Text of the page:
CAIRO: Egypt's deposed president Mohamed Morsi was due back in court on Saturday over his alleged involvement in the killing of protesters in clashes during his rule.
The case is part of a relentless crackdown against Morsi and his Muslim Brotherhood since the military ousted him on July 3, ending a turbulent year in office.
Morsi and 14 co-defendants are charged with involvement in the killing of opposition protesters during clashes outside his Cairo palace in December 2012.
The resumption of the trial comes as Abdel Fattah al-Sisi, the former army chief who toppled Morsi, moved closer to replacing him in next month's presidential election.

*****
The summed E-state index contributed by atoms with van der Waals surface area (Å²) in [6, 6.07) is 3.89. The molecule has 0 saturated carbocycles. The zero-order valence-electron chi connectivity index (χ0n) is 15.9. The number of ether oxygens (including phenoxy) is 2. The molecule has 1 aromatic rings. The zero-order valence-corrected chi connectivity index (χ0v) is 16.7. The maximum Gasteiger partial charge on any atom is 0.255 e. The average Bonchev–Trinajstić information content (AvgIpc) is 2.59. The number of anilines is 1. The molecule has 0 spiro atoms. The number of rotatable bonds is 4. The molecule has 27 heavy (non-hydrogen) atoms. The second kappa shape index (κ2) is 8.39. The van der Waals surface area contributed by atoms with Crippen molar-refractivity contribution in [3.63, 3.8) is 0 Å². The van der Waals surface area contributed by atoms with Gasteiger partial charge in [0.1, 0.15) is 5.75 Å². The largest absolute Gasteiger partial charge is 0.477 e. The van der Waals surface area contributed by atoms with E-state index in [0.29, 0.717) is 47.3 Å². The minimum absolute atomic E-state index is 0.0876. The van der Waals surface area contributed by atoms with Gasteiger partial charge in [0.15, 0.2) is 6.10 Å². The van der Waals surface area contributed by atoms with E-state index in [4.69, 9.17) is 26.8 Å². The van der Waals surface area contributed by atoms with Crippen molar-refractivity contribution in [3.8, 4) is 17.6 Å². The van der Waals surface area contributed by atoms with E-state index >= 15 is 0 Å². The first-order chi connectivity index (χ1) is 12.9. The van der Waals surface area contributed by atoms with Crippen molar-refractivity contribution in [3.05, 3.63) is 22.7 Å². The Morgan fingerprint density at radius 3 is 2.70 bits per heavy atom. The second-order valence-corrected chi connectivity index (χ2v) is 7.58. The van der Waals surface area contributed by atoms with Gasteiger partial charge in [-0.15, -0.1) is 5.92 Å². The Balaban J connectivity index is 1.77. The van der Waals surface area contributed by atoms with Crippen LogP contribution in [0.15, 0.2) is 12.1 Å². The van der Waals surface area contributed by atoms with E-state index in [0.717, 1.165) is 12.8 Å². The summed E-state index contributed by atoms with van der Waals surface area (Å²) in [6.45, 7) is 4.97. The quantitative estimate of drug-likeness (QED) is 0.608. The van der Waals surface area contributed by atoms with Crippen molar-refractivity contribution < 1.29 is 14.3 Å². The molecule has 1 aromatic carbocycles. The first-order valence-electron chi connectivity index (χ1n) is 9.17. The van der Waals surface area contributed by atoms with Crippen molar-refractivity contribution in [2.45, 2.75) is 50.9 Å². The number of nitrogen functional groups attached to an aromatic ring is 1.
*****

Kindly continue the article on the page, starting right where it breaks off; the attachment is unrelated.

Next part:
On Friday, Sisi's campaign said he had already received thousands of signatures from supporters needed to register his candidacy.
Sisi, who is expected to easily win the May 26-27 election, is view by his supporters as a saviour for putting an end to Islamist rule after Morsi's divisive single year in office.
But the Brotherhood and other Islamist groups accuse Sisi of leading a coup against Egypt's first democratically elected president, unleashing strife that killed almost 2,000 people since July.
Morsi faces two other trials for espionage and militancy related charges, part of the worst crackdown on Islamists in decades.
He may be sentenced to death if convicted.